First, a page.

The national bird of Nicaragua is the Turquoise-browed Motmot.  Nicaraguans, however,  call it Guardabarranco, which translates to “ravine-guard.”  Whatever its common name Eumomota superciliosa is an inspired choice as a national bird as it is found across most of Nicaragua, even in the capital, Managua, and it is beautiful and interesting, with its multiple hues and racquet-tipped tail.  The Guardabarranco is described by Salvador Cardenal, one-half of a leading Nicaraguan musical duo named after the national bird, as “like a trogon, a beautiful bird of the rain forest. You can’t put it in a cage or it will die.”

As the national bird the Turquoise-browed Motmot is even on Nicaraguan currency, with its visage appearing on the 200-córdoba note.  Now that is cash that a birder would not want to spend!

Nicaragua is not the only country to have the Turquoise-browed Motmot as its national bird.  El Salvador also so honors Eumomota superciliosa but there the bird goes by the moniker Torogoz.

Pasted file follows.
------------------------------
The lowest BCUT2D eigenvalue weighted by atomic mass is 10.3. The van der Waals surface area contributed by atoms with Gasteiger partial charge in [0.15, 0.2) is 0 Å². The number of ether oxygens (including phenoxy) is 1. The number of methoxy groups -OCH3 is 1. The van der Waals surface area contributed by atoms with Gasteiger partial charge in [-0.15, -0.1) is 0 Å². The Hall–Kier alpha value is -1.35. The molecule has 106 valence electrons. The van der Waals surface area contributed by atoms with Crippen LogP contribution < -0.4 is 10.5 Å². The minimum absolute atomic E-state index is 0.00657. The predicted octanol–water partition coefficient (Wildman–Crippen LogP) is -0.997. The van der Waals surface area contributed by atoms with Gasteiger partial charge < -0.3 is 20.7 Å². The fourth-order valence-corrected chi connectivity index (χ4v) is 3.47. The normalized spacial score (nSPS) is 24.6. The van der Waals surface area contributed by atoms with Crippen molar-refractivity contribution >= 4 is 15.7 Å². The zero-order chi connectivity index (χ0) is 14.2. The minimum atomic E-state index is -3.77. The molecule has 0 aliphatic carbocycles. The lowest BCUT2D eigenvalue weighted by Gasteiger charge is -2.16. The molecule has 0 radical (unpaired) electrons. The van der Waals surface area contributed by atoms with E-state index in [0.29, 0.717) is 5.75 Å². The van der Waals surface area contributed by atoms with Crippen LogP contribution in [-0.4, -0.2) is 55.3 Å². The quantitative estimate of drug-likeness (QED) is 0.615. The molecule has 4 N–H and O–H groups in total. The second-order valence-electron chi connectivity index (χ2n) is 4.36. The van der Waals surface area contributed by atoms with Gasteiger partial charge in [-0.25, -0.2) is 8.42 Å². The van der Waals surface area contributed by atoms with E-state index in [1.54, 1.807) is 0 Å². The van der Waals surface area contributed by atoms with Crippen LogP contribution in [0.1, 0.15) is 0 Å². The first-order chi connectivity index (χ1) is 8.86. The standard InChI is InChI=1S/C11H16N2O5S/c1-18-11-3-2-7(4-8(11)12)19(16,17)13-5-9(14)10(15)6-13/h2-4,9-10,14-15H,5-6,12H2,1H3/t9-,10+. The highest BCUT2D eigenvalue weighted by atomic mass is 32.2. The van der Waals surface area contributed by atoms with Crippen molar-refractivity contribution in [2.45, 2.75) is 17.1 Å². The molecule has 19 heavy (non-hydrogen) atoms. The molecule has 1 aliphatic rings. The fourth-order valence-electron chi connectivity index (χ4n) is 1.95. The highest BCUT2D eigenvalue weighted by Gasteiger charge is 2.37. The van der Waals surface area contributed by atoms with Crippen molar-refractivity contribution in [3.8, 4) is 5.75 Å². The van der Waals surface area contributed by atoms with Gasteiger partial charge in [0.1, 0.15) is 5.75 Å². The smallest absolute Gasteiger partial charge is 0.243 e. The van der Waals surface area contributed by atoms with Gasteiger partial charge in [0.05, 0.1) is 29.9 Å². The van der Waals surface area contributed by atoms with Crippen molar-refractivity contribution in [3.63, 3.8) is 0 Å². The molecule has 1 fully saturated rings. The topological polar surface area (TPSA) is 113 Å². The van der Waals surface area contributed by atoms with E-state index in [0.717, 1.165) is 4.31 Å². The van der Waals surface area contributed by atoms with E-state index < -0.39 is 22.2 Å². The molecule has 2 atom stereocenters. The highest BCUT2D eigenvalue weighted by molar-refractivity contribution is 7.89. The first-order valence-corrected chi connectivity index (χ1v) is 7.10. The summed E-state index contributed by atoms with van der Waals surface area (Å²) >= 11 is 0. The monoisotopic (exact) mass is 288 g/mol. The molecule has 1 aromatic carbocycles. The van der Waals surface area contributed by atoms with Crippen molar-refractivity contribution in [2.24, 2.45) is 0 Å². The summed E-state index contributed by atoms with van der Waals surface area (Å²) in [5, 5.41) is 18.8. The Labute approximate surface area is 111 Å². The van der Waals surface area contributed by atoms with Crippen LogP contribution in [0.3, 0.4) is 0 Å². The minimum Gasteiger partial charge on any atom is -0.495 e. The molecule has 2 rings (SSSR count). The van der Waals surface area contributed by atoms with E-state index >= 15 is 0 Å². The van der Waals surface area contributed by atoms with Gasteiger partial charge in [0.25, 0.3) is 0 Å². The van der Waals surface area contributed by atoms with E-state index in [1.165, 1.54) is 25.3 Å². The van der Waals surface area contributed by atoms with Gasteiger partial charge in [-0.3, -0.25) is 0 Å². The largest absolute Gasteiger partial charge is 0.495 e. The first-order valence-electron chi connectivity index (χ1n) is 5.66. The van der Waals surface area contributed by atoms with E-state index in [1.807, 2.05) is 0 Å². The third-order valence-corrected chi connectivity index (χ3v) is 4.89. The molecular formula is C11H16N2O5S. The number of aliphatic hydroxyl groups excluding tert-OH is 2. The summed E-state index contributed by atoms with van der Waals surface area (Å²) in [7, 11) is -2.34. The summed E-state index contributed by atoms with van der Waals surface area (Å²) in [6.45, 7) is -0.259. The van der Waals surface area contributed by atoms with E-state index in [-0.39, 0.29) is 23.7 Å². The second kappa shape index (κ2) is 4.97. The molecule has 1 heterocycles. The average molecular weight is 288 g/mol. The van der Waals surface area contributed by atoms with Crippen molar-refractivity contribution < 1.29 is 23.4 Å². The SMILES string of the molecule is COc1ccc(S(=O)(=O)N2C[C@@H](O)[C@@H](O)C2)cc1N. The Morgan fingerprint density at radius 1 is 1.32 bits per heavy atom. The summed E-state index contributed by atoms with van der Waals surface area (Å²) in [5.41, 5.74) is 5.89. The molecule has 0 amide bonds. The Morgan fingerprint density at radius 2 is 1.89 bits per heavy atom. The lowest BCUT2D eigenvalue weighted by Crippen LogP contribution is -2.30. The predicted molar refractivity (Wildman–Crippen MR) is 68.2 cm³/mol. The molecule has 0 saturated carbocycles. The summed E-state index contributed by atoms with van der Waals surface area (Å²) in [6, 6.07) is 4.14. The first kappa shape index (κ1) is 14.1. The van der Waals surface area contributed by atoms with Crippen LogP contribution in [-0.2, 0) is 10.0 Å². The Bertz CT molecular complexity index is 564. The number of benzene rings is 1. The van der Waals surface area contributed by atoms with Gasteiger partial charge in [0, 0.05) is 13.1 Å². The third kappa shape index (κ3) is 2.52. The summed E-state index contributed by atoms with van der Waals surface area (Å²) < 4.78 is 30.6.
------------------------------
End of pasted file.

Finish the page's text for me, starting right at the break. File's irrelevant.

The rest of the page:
As far as national birds go a country can do far worse than a motmot, especially one as aesthetically pleasing as the Guardabarranco.

Want to see all of the national bird posts on 10,000 Birds?  Click on our National Birds page!

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Written by Corey
Corey is a New Yorker who lived most of his life in upstate New York but has lived in Queens since 2008. He's only been birding since 2005 but has garnered a respectable life list by birding whenever he wasn't working as a union representative or spending time with his family. He lives in Forest Hills with Daisy, their son, Desmond Shearwater, and their indoor cat, B.B. His bird photographs have appeared on the Today Show, in Birding, Living Bird Magazine, Bird Watcher's Digest, and many other fine publications. He is also the author of the American Birding Association Field Guide to the Birds of New York.